Lo, praise unto the lameness of another God of War clone!
The original Beowulf, the oldest poem in the English language, tells the tale of the hero Beowulf as he tears a giant’s arm off, decapitates the giant’s mother, and robs an ancient dragon of its treasure horde. Back in the good old days, heroes were praised for being able to maim the physically disabled, kill their mothers, and steal valuables from the elderly. Ah, those were the days!
[image1]The game (based on the Hollywood update of the poem) follows the same politically incorrect storyline as the poem. There’s plenty of blood and even some nudity to keep your medieval desire for battle and women satiated. But the already skeletal story of the movie is made even harder to follow by the game’s piecemeal presentation. Yes, you get to tear Grendel’s arm off, but it’s not nearly as satisfying as you might hope.
The game plays much like the God of War games: you progress through levels, killing everything in sight. Eventually this builds toward oversized boss fights, punctuated with the occasional block puzzle. God of War has been so often ripped off in the past few years, that it’s practically become its own genre, and ven Beowulf’s control-scheme is nearly identical to those games. One button is mapped to a less powerful attack, one button to a more powerful attack, one button to a grab, another to a roll, and another to a defensive stance. There are even those ubiquitous button sequences when you fight certain enemies and bosses. It’s all very familiar.
Or, better said, it should be familiar, yet it all feels a bit off. It’s the gaming equivalent of buying generic brand Chinese cough syrup with slightly altered packaging – "Now with bonus antifreeze!". Maybe Beowulf should have been called “Gad of Wer”; it might even dupe a few more gamers into buying it. You’ll find pretty much everything that’s in a God of War game, except that everything’s been maimed as badly as Grendel in the great hall Heorot.
There are substantially fewer combat combinations than in the God of War games or in just about any of the subsequent clones. You also won’t be able to learn or unlock more moves – you simply power up your existing ones- and overall, your character’s movements are slightly stiff.
[image2]The single gameplay innovation is the ability to control and rally your followers called “Thanes.” Though not quite like a squad-based game, your Thanes will do a number of things for you: fight, move stuff, and… Okay, maybe not a “number” of things, but they can do at least two things. For example, in fights, they run around like headless chickens, and like headless chickens they’ll produce plenty of blood. But also like headless chickens, they’re not very useful for fighting. So, your Thanes can sort of fight, and they can move stuff (which they’re much better at). Basically, they’re like your own personal entourage of angry Nordic furniture movers.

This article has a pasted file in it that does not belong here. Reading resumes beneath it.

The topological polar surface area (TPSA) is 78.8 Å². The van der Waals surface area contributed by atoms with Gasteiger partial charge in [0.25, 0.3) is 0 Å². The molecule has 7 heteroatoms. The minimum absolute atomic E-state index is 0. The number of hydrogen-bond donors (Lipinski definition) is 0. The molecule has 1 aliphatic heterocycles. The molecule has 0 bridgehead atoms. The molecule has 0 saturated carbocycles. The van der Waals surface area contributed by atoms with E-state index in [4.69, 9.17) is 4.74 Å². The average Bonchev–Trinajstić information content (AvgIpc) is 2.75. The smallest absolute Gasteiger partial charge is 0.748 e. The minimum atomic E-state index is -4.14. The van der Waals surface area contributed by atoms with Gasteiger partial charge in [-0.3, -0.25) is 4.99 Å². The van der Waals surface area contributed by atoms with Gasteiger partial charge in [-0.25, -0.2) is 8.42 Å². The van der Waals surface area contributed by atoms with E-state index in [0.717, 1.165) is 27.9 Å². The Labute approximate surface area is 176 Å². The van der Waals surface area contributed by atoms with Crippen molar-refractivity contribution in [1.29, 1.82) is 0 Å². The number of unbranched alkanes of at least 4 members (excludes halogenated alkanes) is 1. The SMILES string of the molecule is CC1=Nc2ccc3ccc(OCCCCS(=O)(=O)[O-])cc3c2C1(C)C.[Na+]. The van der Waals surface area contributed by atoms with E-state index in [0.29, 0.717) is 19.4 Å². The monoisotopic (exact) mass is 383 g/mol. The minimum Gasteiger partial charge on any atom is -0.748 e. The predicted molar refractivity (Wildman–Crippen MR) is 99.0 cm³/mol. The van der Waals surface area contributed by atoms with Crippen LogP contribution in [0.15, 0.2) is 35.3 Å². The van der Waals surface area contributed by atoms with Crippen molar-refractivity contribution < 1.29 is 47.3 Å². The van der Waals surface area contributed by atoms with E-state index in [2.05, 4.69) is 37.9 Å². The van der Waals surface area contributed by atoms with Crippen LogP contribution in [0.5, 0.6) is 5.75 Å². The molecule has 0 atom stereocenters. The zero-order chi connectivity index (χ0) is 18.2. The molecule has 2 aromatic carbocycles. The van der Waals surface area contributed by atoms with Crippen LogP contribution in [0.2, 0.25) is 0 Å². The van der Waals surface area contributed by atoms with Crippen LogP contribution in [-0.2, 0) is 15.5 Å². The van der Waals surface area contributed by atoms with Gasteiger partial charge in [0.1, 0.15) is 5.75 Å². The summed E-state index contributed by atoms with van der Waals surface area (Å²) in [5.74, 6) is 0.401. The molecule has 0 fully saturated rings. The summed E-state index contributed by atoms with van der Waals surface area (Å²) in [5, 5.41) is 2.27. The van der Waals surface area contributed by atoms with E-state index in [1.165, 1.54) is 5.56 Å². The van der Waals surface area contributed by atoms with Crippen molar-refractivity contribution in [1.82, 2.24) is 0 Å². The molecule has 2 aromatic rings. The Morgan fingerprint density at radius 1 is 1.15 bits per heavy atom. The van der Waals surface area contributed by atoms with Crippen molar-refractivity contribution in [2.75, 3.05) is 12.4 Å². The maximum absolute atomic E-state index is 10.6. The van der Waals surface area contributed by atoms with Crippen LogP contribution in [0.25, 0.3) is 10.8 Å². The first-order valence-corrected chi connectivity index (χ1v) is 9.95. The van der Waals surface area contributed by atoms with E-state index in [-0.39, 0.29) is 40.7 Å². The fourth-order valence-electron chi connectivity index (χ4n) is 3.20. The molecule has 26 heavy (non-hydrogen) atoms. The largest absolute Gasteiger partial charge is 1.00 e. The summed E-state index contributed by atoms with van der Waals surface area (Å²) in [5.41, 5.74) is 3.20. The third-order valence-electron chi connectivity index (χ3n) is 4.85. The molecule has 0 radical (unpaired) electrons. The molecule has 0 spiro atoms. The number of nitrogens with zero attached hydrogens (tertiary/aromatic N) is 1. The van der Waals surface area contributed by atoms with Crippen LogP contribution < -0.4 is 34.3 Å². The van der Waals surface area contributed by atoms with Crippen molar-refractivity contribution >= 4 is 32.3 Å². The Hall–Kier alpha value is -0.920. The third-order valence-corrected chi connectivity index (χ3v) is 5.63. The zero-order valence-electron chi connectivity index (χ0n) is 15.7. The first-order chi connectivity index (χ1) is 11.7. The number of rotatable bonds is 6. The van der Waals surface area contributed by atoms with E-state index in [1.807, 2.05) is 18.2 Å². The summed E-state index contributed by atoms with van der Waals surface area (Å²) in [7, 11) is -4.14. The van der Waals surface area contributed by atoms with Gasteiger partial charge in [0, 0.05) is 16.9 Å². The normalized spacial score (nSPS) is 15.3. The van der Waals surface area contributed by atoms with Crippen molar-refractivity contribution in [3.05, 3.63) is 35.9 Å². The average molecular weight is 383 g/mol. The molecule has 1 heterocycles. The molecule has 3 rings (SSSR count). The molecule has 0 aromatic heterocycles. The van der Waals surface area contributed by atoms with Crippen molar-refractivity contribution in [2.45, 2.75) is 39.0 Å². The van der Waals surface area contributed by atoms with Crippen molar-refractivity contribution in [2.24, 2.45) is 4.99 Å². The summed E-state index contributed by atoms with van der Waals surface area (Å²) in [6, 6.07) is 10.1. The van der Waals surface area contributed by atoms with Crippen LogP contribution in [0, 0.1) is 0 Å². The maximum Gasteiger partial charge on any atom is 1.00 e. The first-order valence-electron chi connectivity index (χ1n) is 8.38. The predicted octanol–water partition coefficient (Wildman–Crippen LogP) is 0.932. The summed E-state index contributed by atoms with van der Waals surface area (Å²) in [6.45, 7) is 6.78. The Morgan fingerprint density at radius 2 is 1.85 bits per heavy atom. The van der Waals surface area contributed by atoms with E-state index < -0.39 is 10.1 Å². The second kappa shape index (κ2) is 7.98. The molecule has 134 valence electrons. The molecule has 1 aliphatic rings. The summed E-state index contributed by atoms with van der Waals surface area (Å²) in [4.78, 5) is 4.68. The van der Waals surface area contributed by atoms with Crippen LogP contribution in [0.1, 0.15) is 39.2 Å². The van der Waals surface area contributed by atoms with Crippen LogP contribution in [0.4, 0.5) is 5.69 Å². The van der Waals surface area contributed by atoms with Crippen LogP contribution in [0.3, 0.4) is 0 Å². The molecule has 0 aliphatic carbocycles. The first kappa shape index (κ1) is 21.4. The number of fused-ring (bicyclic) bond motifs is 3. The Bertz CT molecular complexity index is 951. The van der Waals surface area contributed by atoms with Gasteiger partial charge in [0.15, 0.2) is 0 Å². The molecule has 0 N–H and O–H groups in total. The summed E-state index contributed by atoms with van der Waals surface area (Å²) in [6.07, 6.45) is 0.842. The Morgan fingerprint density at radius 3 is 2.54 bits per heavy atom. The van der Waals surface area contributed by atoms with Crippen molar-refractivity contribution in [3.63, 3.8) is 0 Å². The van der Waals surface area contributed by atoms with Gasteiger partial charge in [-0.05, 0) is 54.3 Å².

A major part of the Thane gameplay is boosting their morale, which makes them run in much faster circles while they bleed. In order to bring your Thanes into a blood frenzy, you have to play a rhythm game. There’s nothing like a game of DDR or Guitar Hero or Taiko Drum Master to get the troops riled up. Succeed, and they’ll do things much faster and more powerfully. Fail, and they’ll eventually get around to doing what you tell them to, but at a much lazier pace.
Don’t be fooled into thinking this clone is anywhere near as good as God of War. In fact, some of the most frustrating moments in this game are those that are modeled after the scene in the first God of War where you’re protecting your family from wave upon wave of enemies. In Beowulf there are a couple of these protection sequences, but for some reason they’re much harder than they should be. The combination of less responsive controls and the “help” of your mindless Thanes makes these sequences unbelievably difficult.
[image3]The game looks good for the most part, but lackluster art design means that you’ll be looking at an nice sharp picture of ho-hum levels and creatures. Sound is similarly vexed. The quality is just fine, but no sounds are put to exceptional use.
Parents concerned about the "M" rating would be a mistaken in thinking that this game does a disservice to the original poem by introducing excess brutality, immorality, and generally lewd behavior. If anything, the game isn’t brutal, immoral, or lewd enough to do justice to the poem which puts modern-day horror and action films to shame.
The real problem with the game is that it’s too light on everything. Too light on action. Too light on excitement. Too light on story. And too light on gameplay. There’s no need to be subtle in a great hack-n-slash game since you need something to make the game worth playing. But you won’t even find mindless action here, only a brain-dead game. Hell, it doesn’t even rhyme.